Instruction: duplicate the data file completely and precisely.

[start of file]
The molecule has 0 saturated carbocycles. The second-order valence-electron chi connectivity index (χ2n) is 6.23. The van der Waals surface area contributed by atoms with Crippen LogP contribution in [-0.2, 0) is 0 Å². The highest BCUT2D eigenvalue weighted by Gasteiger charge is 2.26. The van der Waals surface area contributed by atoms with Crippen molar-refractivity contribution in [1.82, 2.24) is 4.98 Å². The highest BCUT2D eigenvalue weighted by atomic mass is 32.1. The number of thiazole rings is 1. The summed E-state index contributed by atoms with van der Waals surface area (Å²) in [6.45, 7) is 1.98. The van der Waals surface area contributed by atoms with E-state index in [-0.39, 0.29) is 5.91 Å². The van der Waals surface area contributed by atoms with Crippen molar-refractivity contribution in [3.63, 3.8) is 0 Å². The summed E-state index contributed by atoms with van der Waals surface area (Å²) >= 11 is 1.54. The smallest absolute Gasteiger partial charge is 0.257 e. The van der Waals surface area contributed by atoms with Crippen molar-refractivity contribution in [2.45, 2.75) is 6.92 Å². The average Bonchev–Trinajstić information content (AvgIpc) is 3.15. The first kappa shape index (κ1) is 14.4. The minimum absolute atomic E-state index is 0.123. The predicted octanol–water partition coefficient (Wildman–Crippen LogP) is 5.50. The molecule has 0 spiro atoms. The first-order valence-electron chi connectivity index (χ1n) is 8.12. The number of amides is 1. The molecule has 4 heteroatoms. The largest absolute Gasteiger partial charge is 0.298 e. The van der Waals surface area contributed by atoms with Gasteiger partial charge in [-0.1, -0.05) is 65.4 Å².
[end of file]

The molecule has 0 saturated carbocycles. The second-order valence-electron chi connectivity index (χ2n) is 6.23. The van der Waals surface area contributed by atoms with Crippen LogP contribution in [-0.2, 0) is 0 Å². The highest BCUT2D eigenvalue weighted by Gasteiger charge is 2.26. The van der Waals surface area contributed by atoms with Crippen molar-refractivity contribution in [1.82, 2.24) is 4.98 Å². The highest BCUT2D eigenvalue weighted by atomic mass is 32.1. The number of thiazole rings is 1. The summed E-state index contributed by atoms with van der Waals surface area (Å²) in [6.45, 7) is 1.98. The van der Waals surface area contributed by atoms with E-state index in [-0.39, 0.29) is 5.91 Å². The van der Waals surface area contributed by atoms with Crippen molar-refractivity contribution in [3.63, 3.8) is 0 Å². The summed E-state index contributed by atoms with van der Waals surface area (Å²) >= 11 is 1.54. The smallest absolute Gasteiger partial charge is 0.257 e. The van der Waals surface area contributed by atoms with Crippen molar-refractivity contribution in [2.45, 2.75) is 6.92 Å². The average Bonchev–Trinajstić information content (AvgIpc) is 3.15. The first kappa shape index (κ1) is 14.4. The minimum absolute atomic E-state index is 0.123. The predicted octanol–water partition coefficient (Wildman–Crippen LogP) is 5.50. The molecule has 0 spiro atoms. The first-order valence-electron chi connectivity index (χ1n) is 8.12. The number of amides is 1. The molecule has 4 heteroatoms. The largest absolute Gasteiger partial charge is 0.298 e. The van der Waals surface area contributed by atoms with Gasteiger partial charge in [-0.1, -0.05) is 65.4 Å².